February 2, 2018

Tonje Linnea has a different kind of creative expression: she has made a couture fashion collection entirely made of safety pins, beads and sequins. Obsession contains 10 outfits and 21 pieces and 7,000 hours of work that made it all the way to a fashion show at Nosh and Chow in Stockholm.

The pieces are built from a range of 8,000 up to 125,000 safety pins, with about half a million safety pins (!) used for the whole collection.

Tonje's goal was to have her own fashion show featuring the collection that she created over the course of a year. This was well documented on the new TV show Idag om ett år airing in March on the Swedish channel SVT. The show follows various participants for a full year and all participants began by setting up a goal for themselves.

1. What inspired you to start creating clothes made out of safety pins?


I can’t really remember the moment I decided to do this, but I’ve always been a big fan of pop art and how they use everyday objects to create art. This combined with me and my grandma making bracelets out of safety pins when I was little might have planted a seed.


A few years ago when I was graduating from a communication design school I wanted to do something unexpected as my last project for the grad show. As a joke I said, “I wanna do something different, like make clothes out of safety pins.” This was at a time when I was obsessed with watching Project Runway and loved the unconventional challenges. After planting that silly idea in my head it started to grow on me and eventually I thought, why not? Why not try and see what could happen, and challenge myself to create something beautiful out of something as ordinary as safety pins. I ordered 100,000 safety pins in one go. I had no idea what to do with them but started to experiment and one thing lead to another.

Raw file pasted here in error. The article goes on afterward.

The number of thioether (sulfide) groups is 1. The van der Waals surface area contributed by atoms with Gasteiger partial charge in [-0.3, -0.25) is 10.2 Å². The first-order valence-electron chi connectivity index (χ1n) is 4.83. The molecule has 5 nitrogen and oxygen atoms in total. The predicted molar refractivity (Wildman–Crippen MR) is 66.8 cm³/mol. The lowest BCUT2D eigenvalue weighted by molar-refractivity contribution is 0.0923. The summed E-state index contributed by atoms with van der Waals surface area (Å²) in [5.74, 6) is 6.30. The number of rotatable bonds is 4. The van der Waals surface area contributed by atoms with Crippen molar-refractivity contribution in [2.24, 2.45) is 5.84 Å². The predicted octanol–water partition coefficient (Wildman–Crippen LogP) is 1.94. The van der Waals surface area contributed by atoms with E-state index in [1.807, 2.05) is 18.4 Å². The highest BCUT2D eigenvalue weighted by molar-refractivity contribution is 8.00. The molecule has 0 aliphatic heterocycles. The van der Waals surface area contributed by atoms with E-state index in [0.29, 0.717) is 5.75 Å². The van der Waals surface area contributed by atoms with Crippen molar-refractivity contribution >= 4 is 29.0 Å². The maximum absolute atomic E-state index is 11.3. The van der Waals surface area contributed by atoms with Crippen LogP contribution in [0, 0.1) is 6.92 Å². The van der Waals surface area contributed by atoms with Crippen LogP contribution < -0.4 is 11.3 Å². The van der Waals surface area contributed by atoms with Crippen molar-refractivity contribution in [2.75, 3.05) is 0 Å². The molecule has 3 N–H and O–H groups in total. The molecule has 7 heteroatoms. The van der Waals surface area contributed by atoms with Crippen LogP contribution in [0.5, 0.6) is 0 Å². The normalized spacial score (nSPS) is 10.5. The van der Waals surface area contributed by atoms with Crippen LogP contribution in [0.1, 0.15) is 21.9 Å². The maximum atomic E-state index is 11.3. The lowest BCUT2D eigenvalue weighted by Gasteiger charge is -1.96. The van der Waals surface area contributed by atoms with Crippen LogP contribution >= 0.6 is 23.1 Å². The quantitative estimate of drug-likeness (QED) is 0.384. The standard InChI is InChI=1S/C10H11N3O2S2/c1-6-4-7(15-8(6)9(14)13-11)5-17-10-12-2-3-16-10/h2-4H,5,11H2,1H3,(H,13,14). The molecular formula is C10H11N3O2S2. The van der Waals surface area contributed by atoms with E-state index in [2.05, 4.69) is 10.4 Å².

2. What techniques do you use to create your clothes?


t’s very important for me to try different techniques and find new ways to transform the medium. Sometimes I place several safety pins together to create a interesting texture or in some cases I hang safety pins onto netting to get a fringe-y look. Another common technique that I often use is to fit the safety pins together to make a weave. To make colours or a pattern on a piece I put beads on the needle. My collection has 1,5 million beads and sequins and every piece was fitted by hand. I keep exploring techniques and learning along the way through trial and error.



3How is it different creatively from your day job as a graphic designer?


At my day job I work from a client perspective, which means that I have the client’s interest in mind. I solve problems in a way that serves my client’s needs, so even if that’s creative as well you have to come up with solutions that work with your client’s vision. That’s why I often can’t make decisions out of personal taste, I have to look at the target audience, platforms and the brand when I make my design.


When I create my wearable art pieces it’s all about me. I create whatever I find visually attractive. It’s a creative freedom that’s hard to compare with anything else, even if I’m sometimes the hardest client of all to satisfy. Because it’s created from the heart and from my own point of view it’s much more personal. My pieces are a representation of me, my creativity and my design aesthetic.



4. What was the most challenging part of the process?


The whole project was very time-consuming, it’s hard to understate the amount of hours that go into making a piece. It’s also impossible to speed up the process - it takes time - so working toward a deadline was extremely stressful. Another challenge is to give safety pins a look of ease, to make the pieces feel effortless and also attractive on a body. I added another level of complexity when I wanted the garments to be wearable and have have freedom-of-movement when walking. I worked mathematically to get the shapes correct and balancing to get the weight evenly distributed on the body.


5. Who would you love to see wearing your pieces?


Lady Gaga, without a doubt. That would be the coolest thing ever.

We think Tonje Linnea's work is impressive on so many levels and the clothes are nothing less than art.

To Follow Tonje Linnea on Instagram and visit tonjelinnea.com



Photos by Olov Sotarn Tegby Frisk

Text by Jennifer Borge

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